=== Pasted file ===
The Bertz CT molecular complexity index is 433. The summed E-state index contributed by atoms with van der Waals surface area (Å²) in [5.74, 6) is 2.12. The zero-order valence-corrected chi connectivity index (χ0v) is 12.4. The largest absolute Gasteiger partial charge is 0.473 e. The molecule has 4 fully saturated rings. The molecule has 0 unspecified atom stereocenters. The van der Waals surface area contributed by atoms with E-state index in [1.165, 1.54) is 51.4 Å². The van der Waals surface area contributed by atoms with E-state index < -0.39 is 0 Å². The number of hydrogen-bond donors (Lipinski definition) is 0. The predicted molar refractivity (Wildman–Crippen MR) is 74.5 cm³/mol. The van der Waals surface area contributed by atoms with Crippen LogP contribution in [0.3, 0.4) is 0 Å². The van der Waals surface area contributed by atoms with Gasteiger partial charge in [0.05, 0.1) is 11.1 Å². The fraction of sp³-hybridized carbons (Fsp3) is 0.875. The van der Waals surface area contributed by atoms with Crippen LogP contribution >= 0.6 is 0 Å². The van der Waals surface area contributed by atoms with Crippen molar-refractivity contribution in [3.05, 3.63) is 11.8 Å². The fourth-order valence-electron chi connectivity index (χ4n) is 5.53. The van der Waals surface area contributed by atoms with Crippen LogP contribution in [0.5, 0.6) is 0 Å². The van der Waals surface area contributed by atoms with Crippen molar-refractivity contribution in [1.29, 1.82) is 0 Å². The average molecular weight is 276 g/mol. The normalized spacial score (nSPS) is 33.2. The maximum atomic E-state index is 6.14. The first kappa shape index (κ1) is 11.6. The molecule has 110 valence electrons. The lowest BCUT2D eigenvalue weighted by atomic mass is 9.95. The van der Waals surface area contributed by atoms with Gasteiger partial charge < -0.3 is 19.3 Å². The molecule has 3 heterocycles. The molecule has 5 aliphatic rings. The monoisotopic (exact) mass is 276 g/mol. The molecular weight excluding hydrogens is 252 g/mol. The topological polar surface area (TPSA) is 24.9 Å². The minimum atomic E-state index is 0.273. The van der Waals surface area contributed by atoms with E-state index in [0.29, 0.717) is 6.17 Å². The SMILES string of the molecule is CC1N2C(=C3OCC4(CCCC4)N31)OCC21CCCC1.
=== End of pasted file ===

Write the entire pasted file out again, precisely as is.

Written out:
The Bertz CT molecular complexity index is 433. The summed E-state index contributed by atoms with van der Waals surface area (Å²) in [5.74, 6) is 2.12. The zero-order valence-corrected chi connectivity index (χ0v) is 12.4. The largest absolute Gasteiger partial charge is 0.473 e. The molecule has 4 fully saturated rings. The molecule has 0 unspecified atom stereocenters. The van der Waals surface area contributed by atoms with E-state index in [1.165, 1.54) is 51.4 Å². The van der Waals surface area contributed by atoms with E-state index < -0.39 is 0 Å². The number of hydrogen-bond donors (Lipinski definition) is 0. The predicted molar refractivity (Wildman–Crippen MR) is 74.5 cm³/mol. The van der Waals surface area contributed by atoms with Crippen LogP contribution in [0.3, 0.4) is 0 Å². The van der Waals surface area contributed by atoms with Gasteiger partial charge in [0.05, 0.1) is 11.1 Å². The fraction of sp³-hybridized carbons (Fsp3) is 0.875. The van der Waals surface area contributed by atoms with Crippen LogP contribution >= 0.6 is 0 Å². The van der Waals surface area contributed by atoms with Crippen molar-refractivity contribution in [3.05, 3.63) is 11.8 Å². The fourth-order valence-electron chi connectivity index (χ4n) is 5.53. The van der Waals surface area contributed by atoms with Crippen LogP contribution in [0.5, 0.6) is 0 Å². The van der Waals surface area contributed by atoms with Crippen molar-refractivity contribution in [1.29, 1.82) is 0 Å². The average molecular weight is 276 g/mol. The normalized spacial score (nSPS) is 33.2. The maximum atomic E-state index is 6.14. The first kappa shape index (κ1) is 11.6. The molecule has 110 valence electrons. The lowest BCUT2D eigenvalue weighted by atomic mass is 9.95. The van der Waals surface area contributed by atoms with Gasteiger partial charge < -0.3 is 19.3 Å². The molecule has 3 heterocycles. The molecule has 5 aliphatic rings. The monoisotopic (exact) mass is 276 g/mol. The molecular weight excluding hydrogens is 252 g/mol. The topological polar surface area (TPSA) is 24.9 Å². The minimum atomic E-state index is 0.273. The van der Waals surface area contributed by atoms with E-state index in [0.29, 0.717) is 6.17 Å². The SMILES string of the molecule is CC1N2C(=C3OCC4(CCCC4)N31)OCC21CCCC1.